Both the Academy's Bylaws and the ABCD Rules contain provisions governing the confidentiality of disciplinary proceedings. In the Bylaws, Article Ten provides that “[e]xcept as otherwise provided in these Bylaws, all proceedings under this Article shall be kept confidential by the ABCD, its staff, investigators, and advisers.” Am. Compl. Ex. 2, Art. X, § 9. In the ABCD Rules, Section Ten similarly provides that “[t]he ABCD will make a reasonable effort to keep confidential the facts and circumstances involved in any matter considered by the ABCD for possible counseling or recommendations for discipline or the services of a mediator.” Id. Ex. 3, § 10. However, both governing documents are explicit that the ABCD can provide the complainant with information on the disciplinary proceedings. Both documents state that the “requirement as to confidentiality shall not preclude the ABCD from [] [a]dvising complainants and subject actuaries about the progress and outcome of matters under consideration”. Id.; id. Ex. 2, Art. X, § 9. There is no confidentiality requirement imposed upon complainants (or, for that matter, the subject of a complaint).

         In Mr. Sharpe's case, the Academy held a hearing on December 7, 2015 to consider the allegations, which Mr. Sharpe was unable to attend due to a serious illness involving his mother. Id. at ¶ 110. On January 29, 2016, the ABCD issued a written report recommending that the Academy expel Mr. Sharpe from membership. Id. at ¶ 112. On February 9, 2016, an article appeared on a website, WirePoints, under the headline: “Illinois Fire and Police Pension Actuary Facing Actuarial Discipline - WP Exclusive.” Id. Ex. 1. The article, authored by Mark Glennon, founder of WirePoints, stated that the ABCD had “recently recommended that Timothy Sharpe, actuary to dozens of troubled Illinois fire and police pension funds, be expelled from membership in the [Academy], ” and that the “recommendation is the result of separate complaints by two actuaries, one by actuary Tia Goss Sawhney.” Id.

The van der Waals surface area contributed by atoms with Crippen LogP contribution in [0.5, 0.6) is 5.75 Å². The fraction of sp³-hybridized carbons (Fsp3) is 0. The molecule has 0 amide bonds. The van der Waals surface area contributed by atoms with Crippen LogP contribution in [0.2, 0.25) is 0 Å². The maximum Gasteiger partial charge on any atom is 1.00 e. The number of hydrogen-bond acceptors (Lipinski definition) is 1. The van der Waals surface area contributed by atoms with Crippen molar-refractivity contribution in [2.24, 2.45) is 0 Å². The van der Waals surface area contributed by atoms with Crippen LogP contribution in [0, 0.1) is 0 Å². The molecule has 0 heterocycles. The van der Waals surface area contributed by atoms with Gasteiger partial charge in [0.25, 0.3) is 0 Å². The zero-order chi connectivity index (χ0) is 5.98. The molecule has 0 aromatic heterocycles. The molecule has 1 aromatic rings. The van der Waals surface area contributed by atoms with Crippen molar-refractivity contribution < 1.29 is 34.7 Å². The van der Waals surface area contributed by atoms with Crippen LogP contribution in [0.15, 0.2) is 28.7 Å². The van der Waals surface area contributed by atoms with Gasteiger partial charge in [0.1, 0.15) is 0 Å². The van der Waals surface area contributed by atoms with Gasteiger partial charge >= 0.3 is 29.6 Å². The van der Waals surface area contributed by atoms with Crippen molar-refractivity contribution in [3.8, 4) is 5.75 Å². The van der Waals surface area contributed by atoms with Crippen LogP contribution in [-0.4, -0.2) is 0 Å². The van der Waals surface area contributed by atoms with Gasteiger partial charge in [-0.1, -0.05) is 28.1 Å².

Mr. Sharpe contends that the Academy and/or ABCD must have improperly disseminated the ABCD's recommendation of expulsion, and that this allegedly improper conduct has resulted in the loss of clients. Id. at ¶¶ 131, 139. Accordingly, Mr. Sharpe sued the Academy for breach of contract, negligence, publication of private facts, denial of due process and fair procedure, tortious interference with contract, and tortious interference with prospective business advantage. Id. at 29-38. The Academy responds that Mr. Sharpe fails to state a claim upon which relief can be granted. Def.'s Mot. to Dismiss Am. Compl. For the reasons that follow, I find that each count in the Amended Complaint fails to state a claim upon which relief can be granted, and dismiss the complaint in its entirety.

         II. LEGAL STANDARD